Dairy calves getting more nutrition earlier in life

New calf feeding standards show calves fed more milk see improved daily gain.

The long-standing practice of feeding dairy calves two quarts of milk or milk replacer twice a day has largely become a thing of the past.

“As an industry, we are recognizing the importance of feeding calves more nutrition early in life and the impact this nutrition has on calf growth and future production,” Tom Earleywine, director of nutritional services with Land O’Lakes Animal Milk Products, said. “Feeding calves a full potential diet of at least 2.5 lb. of milk solids in 8-10 quarts of liquid daily is becoming the new standard of calf feeding.”

According to new data from the U.S. Department of Agriculture’s recently released National Animal Health Monitoring System (NAHMS) "Dairy 2014" study, 40% of heifer calves received a low plane of nutrition of four to six quarts of milk or milk replacer per day. Twenty percent of dairies in the study used a feeding rate of six to eight quarts per day, while 20% fed 8-10 quarts per day and almost 10% of dairies fed 10 quarts or more per day.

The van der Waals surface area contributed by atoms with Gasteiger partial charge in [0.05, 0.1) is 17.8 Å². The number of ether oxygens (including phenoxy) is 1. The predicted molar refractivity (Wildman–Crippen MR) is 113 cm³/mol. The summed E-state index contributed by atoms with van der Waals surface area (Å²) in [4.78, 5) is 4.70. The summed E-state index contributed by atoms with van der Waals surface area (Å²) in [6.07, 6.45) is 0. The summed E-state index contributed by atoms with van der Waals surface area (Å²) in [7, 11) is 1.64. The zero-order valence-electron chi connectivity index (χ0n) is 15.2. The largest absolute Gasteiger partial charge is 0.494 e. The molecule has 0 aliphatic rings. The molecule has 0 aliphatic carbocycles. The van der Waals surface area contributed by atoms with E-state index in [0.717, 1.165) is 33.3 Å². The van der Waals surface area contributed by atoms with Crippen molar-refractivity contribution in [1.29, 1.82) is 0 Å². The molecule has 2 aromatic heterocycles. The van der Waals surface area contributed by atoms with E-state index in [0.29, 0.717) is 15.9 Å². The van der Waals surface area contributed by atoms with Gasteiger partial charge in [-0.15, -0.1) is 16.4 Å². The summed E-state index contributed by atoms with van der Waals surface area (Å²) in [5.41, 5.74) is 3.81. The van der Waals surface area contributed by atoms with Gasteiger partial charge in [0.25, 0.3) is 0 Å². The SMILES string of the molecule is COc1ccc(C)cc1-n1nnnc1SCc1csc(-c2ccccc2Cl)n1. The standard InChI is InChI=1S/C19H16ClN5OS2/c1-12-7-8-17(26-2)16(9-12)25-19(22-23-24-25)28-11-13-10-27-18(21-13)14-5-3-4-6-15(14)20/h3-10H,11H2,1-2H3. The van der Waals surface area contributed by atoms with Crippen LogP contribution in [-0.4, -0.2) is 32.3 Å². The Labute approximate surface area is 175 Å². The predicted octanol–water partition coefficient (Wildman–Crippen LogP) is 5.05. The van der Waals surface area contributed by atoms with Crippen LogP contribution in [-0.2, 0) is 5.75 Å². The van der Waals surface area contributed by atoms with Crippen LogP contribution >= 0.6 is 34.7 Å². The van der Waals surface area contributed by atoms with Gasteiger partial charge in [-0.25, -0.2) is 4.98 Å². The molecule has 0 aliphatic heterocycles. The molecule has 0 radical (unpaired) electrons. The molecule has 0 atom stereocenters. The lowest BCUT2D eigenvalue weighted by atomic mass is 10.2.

Additional insights from a focused, in-depth NAHMS calf study involving 104 dairy and calf operations in 13 states showed an average of six quarts of milk or milk replacer fed to dairy calves per day. This nutrition was delivered an average of 2.6 times per day, with 2.7 quarts fed per feeding.

The study also found a direct correlation between the amount of liquid nutrients fed per day and average daily gain. About 35% of calves in the study achieved an “excellent” average daily gain of 1.8 lb. per day or more in the preweaning phase. The average daily gain of calves in the study was 1.65 lb. per day.

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